The Benefits of Turnout for Your Horses

December 14, 2020

The Benefits of Turnout for Your Horses

You’re here because you’re a horse lover. You love to ride, bond with, and take care of your special four-legged friends as much as possible. Unlike cats or dogs, they require much more care and can be quite a commitment.

Caring for your horse is much more than just making sure they’re fed. It includes ensuring they are happy as can be, which only makes them a better companion. We have all the products you could need to care for your horses on our website, but one of the best things you can do for your horses is to give them ample turnout time. 

Turnout simply means allowing a horse to be outdoors. It may seem like a small act but makes all the difference in your horse's general health and well-being. 

Here are seven turnout benefits for horses: 

1) Maintains Hoof Health

Horse hooves are incredibly sturdy and also incredibly sensitive. There are many things you can do to help keep them as safe as possible. The first is horse turnout. 

When horses stand in a stall all day, they don’t get nearly enough exercise required to keep them active and healthy. It will negatively affect their blood circulation. Also, standing in bedding that’s soaked with urine and manure can cause thrush and white line diseases. 

Let your horses exercise outside their stalls every day, even if it’s only for a few hours a day. To further ensure hoof health, check for objects in your horse's feet before you bring them in for the night. Make sure to remove manure and check for signs of thrush before turnout the next morning. 

2) Allows For Leg Stretching

Horses are meant to roam free with the fresh air in their manes and the ability to run as fast as they can. Daily turnout gives your horse the ability to stretch their legs and exercise, which keeps them in the best shape possible.

A horse that remains in a stall day after day will get arthritis, stiff joints, and severe agitation. They can also develop stocked up legs, which can cause swelling in the legs below the knee joints and is very painful.

A horse can get frustrated being locked in the same surroundings and kick the walls, adding more injury. 

3) Prevents Boredom

We've all heard that idle hands are dangerous tools, but in a horse's case, idle legs are painful. Any horse lover knows that horses brilliant animals. 

Keeping such active thinkers in stalls for a long period of time will cause them to become bored. They will begin chewing the stall walls, cribbing, weaving, and pacing as ways to cope with their confinement. 

Horse health also includes their mental health so give them as many hours of turnout as possible. 

4) Provides Social Time 

Horses are herd animals, which means they don’t just prefer to be among other horses; they need it. In the wild, horses live in bands that can range anywhere from two to 21 horses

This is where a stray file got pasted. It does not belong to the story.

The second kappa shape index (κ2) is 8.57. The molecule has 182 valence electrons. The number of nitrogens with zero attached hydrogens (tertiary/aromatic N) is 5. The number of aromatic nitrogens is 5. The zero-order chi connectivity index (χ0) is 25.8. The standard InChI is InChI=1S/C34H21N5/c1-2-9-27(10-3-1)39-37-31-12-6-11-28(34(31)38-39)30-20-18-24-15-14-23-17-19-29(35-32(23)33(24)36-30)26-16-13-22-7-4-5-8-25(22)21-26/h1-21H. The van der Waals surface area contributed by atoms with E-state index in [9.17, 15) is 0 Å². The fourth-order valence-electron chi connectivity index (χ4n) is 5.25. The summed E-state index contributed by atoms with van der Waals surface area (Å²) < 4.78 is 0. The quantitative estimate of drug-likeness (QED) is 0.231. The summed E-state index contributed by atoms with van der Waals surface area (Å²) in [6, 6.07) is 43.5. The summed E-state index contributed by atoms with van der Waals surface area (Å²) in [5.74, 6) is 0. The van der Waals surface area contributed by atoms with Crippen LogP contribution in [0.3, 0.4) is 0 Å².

These animals thrive in turnout time with buddies. Keeping your horse isolated and never allowing them to interact with others is improper horse care and cruel. 

Time for your horses to socialize, even if just for a few hours, will dramatically increase their mood, decrease boredom, and keep them as happy as possible.

We understand you may not be able to keep your horses turned out 24/7 as it requires resources that may not be accessible to you. However, even just a bit of social time will make all the difference in your horse's life.  

5) Promotes Gut Health

Lack of movement can cause reduced gut function in your horse. Horses who spend most of their time roaming outdoors have a lower risk of developing colic and ulcers. It can also cause issues similar to the mobility problems humans develop when living a sedentary lifestyle. 

Another condition that can become present in your horse due to confinement is equine gastric ulcer syndrome. This condition causes lots of pain and can easily be prevented by practicing general safe horse care. 

6) Respiratory Health

Turnout can keep your horse from being overexposed to dust, mold, mites, or spores that accompany life in a stable. 

Ammonia is also quick to develop in the right environments and can cause your horse to breathe in ammonia fumes, which is life-threatening. 

Many horses have asthma and should never be kept in the barn when there are high dust levels. Chronic inflammatory airway disease is another hazardous sickness that could greatly affect your horse's life. 

7) Improved Behavior and Trainability 

Bored and depressed horses are not will be the well-behaved companions you may desire. If their basic needs for the outdoors are not being met, they will begin to act out. 

They will become less friendly over time and snap and bite visitors. They will kick stall walls and become extremely difficult to train. These horses will not follow basic orders from their owners and will make it difficult for you to groom them or place a saddle. 

Basically, the horse will be difficult to handle or even ride. A horse will become unruly if not allowed enough turnout time.

Conclusion

Having a horse is one of the greatest joys and bonds a person can experience. If you love your animal, you’ll definitely want the best for them. One of the most important things you can ever do for them is to allow them enough turnout time in the day. It allows them to stretch their legs, socialize, and live an entertained, full life. A happy horse is more likely to follow orders and be easier to train. 

Not everyone will have acres of land that’s readily available for horses to run, but even a little time spent outside a cramped stall will make all the difference in their physical and mental health. 

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